Instead of celebrating Cinco de Mayo with nachos and margaritas, Eater contributor JD Woodward set out with Underbelly sous chef Lyle Bento on an epic crawl through Chinatown to eat an unhealthy amount of crab. It's the first ever Crabo de Mayo. Below, their five favorite dishes.
Confucius Seafood, Dungeness crab with black pepper and butter: This dish, along with the Dungeness in ginger and scallions, can be found in almost every Chinese joint down there. At Confucius, it's a whole crab, typically over two pounds, that shows up about about 20 minutes after ordering. Although it sometimes comes out a little overcooked, the flavors are great.
Banana Leaf, Crab in spicy aromatic sauce: This Malaysian-style dish is a whole Dungeness crab drenched in a wonderfully complex sauce of lemon grass, garlic, and dried shrimp.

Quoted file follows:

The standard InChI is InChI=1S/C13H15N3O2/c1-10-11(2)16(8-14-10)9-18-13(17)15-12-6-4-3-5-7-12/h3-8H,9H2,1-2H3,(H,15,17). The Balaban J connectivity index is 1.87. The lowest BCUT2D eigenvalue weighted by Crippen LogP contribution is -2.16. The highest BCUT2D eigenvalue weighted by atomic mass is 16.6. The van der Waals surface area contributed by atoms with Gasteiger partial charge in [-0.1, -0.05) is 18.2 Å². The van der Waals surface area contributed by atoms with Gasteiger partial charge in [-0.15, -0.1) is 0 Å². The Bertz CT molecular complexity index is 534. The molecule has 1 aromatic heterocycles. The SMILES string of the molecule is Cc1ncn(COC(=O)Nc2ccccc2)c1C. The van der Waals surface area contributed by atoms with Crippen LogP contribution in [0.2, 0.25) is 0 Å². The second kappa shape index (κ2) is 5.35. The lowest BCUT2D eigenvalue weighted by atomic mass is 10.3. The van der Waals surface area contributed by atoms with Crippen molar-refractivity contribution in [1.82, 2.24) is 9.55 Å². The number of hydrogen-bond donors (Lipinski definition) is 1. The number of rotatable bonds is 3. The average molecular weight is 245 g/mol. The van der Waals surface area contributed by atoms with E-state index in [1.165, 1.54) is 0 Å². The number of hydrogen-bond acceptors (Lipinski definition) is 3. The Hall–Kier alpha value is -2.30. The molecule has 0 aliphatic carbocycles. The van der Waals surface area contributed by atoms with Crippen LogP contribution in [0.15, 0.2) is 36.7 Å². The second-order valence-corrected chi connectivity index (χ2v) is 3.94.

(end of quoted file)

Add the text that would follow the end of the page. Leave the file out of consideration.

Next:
Sinh Sinh, Dungeness crab in yellow curry: An off the menu special that's worth the extra time it takes to prepare it. Sinh Sinh serves the crab boiling hot in a clay pot, but it's still properly cooked. The curry sauce is the star of this show. Spicy and sweet, it's worth finishing over rice even after the crab is long gone.
Crawfish and Noodles, Blue crab stir fried with salt and pepper: These are smaller crabs that require more work to eat than the larger Dungeness at other spots, but, when a platter piled high with crabs hits the table, the result is worth the extra effort.
Wild Cajun, Spicy king crab: At $17.99 per pound, it was the cheapest stop on the crawl and the most highly anticipated. The crab arrived in a plastic bag, steaming hot and covered in garlic, butter and sauce. Inside, large chunks of properly cooked crab in an eye-wateringly spicy sauce. It's so good that one will use the fork to scrape up every last morsel.
And so, the first annual Crabo de Mayo celebration had come to an end with both participants stuffed to the brim. The best part is, no matter how many restaurants one samples in Chinatown, there's always a new place to try. Diners can come back again and again.